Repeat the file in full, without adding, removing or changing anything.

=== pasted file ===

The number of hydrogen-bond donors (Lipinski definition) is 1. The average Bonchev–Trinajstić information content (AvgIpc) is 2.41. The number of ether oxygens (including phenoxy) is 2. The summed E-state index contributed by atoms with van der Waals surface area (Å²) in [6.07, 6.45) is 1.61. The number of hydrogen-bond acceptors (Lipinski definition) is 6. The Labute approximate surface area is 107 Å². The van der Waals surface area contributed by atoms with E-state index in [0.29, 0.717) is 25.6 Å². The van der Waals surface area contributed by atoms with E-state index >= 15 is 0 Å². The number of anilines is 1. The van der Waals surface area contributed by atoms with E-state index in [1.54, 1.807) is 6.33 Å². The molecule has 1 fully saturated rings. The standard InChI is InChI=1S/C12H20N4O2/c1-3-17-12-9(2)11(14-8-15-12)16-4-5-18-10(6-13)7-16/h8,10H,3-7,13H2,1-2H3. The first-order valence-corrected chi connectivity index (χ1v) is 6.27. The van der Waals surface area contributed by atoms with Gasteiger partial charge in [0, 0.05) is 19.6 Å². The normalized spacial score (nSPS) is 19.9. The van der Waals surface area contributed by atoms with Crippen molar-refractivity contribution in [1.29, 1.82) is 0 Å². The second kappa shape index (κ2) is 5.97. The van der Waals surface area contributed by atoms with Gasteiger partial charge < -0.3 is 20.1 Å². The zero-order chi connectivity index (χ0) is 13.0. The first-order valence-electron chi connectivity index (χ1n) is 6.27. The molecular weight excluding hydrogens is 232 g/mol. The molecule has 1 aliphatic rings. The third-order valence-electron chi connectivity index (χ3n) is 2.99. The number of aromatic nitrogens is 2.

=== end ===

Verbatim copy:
The number of hydrogen-bond donors (Lipinski definition) is 1. The average Bonchev–Trinajstić information content (AvgIpc) is 2.41. The number of ether oxygens (including phenoxy) is 2. The summed E-state index contributed by atoms with van der Waals surface area (Å²) in [6.07, 6.45) is 1.61. The number of hydrogen-bond acceptors (Lipinski definition) is 6. The Labute approximate surface area is 107 Å². The van der Waals surface area contributed by atoms with E-state index in [0.29, 0.717) is 25.6 Å². The van der Waals surface area contributed by atoms with E-state index >= 15 is 0 Å². The number of anilines is 1. The van der Waals surface area contributed by atoms with E-state index in [1.54, 1.807) is 6.33 Å². The molecule has 1 fully saturated rings. The standard InChI is InChI=1S/C12H20N4O2/c1-3-17-12-9(2)11(14-8-15-12)16-4-5-18-10(6-13)7-16/h8,10H,3-7,13H2,1-2H3. The first-order valence-corrected chi connectivity index (χ1v) is 6.27. The van der Waals surface area contributed by atoms with Gasteiger partial charge in [0, 0.05) is 19.6 Å². The normalized spacial score (nSPS) is 19.9. The van der Waals surface area contributed by atoms with Crippen molar-refractivity contribution in [1.29, 1.82) is 0 Å². The second kappa shape index (κ2) is 5.97. The van der Waals surface area contributed by atoms with Gasteiger partial charge < -0.3 is 20.1 Å². The zero-order chi connectivity index (χ0) is 13.0. The first-order valence-electron chi connectivity index (χ1n) is 6.27. The molecular weight excluding hydrogens is 232 g/mol. The molecule has 1 aliphatic rings. The third-order valence-electron chi connectivity index (χ3n) is 2.99. The number of aromatic nitrogens is 2.